Bible Readings Deuteronomy 8.7-18 7 For the Lord your God is bringing you into a good land, a land with flowing streams, with springs and underground waters welling up in valleys and hills, 8 a land of wheat and barley, of vines and fig trees and pomegranates, a land of olive trees and honey, 9 a land where you may eat bread without scarcity, where you will lack nothing, a land whose stones are iron and from whose hills you may mine copper. 10 You shall eat your fill and bless the Lord your God for the good land that he has given you. 11 Take care that you do not forget the Lord your God, by failing to keep his commandments, his ordinances, and his statutes, which I am commanding you today. 12 When you have eaten your fill and have built fine houses and live in them, 13 and when your herds and flocks have multiplied, and your silver and gold is multiplied, and all that you have is multiplied, 14 then do not exalt yourself, forgetting the Lord your God, who brought you out of the land of Egypt, out of the house of slavery, 15 who led you through the great and terrible wilderness, an arid waste-land with poisonous * snakes and scorpions. He made water flow for you from flint rock, 16 and fed you in the wilderness with manna that your ancestors did not know, to humble you and to test you, and in the end to do you good. 17 Do not say to yourself, ‘My power and the might of my own hand have gained me this wealth.’ 18 But remember the Lord your God, for it is he who gives you power to get wealth, so that he may confirm his covenant that he swore to your ancestors, as he is doing today.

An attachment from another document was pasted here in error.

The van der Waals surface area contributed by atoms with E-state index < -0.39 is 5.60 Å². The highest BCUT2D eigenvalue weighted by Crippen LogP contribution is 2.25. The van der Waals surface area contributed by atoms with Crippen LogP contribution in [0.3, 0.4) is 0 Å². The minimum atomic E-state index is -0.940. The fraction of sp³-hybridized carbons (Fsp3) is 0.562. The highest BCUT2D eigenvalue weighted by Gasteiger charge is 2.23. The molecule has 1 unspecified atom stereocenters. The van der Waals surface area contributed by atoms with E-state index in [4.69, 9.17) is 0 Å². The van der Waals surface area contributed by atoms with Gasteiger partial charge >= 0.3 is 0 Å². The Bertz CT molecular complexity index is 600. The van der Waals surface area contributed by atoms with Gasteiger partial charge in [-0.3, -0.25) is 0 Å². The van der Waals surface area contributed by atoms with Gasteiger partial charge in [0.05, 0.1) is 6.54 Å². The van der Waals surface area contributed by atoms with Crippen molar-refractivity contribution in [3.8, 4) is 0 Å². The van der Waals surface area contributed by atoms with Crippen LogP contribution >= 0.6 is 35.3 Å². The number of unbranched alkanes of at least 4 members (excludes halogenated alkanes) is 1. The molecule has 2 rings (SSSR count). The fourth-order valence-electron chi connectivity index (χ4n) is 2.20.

2 Corinthians 9.6-end 6 The point is this: the one who sows sparingly will also reap sparingly, and the one who sows bountifully will also reap bountifully. 7 Each of you must give as you have made up your mind, not reluctantly or under compulsion, for God loves a cheerful giver. 8 And God is able to provide you with every blessing in abundance, so that by always having enough of everything, you may share abundantly in every good work. 9 As it is written,‘He scatters abroad, he gives to the poor; his righteousness * endures for ever.’ 10 He who supplies seed to the sower and bread for food will supply and multiply your seed for sowing and increase the harvest of your righteousness. * 11 You will be enriched in every way for your great generosity, which will produce thanksgiving to God through us; 12 for the rendering of this ministry not only supplies the needs of the saints but also overflows with many thanksgivings to God. 13 Through the testing of this ministry you glorify God by your obedience to the confession of the gospel of Christ and by the generosity of your sharing with them and with all others, 14 while they long for you and pray for you because of the surpassing grace of God that he has given you. 15 Thanks be to God for his indescribable gift!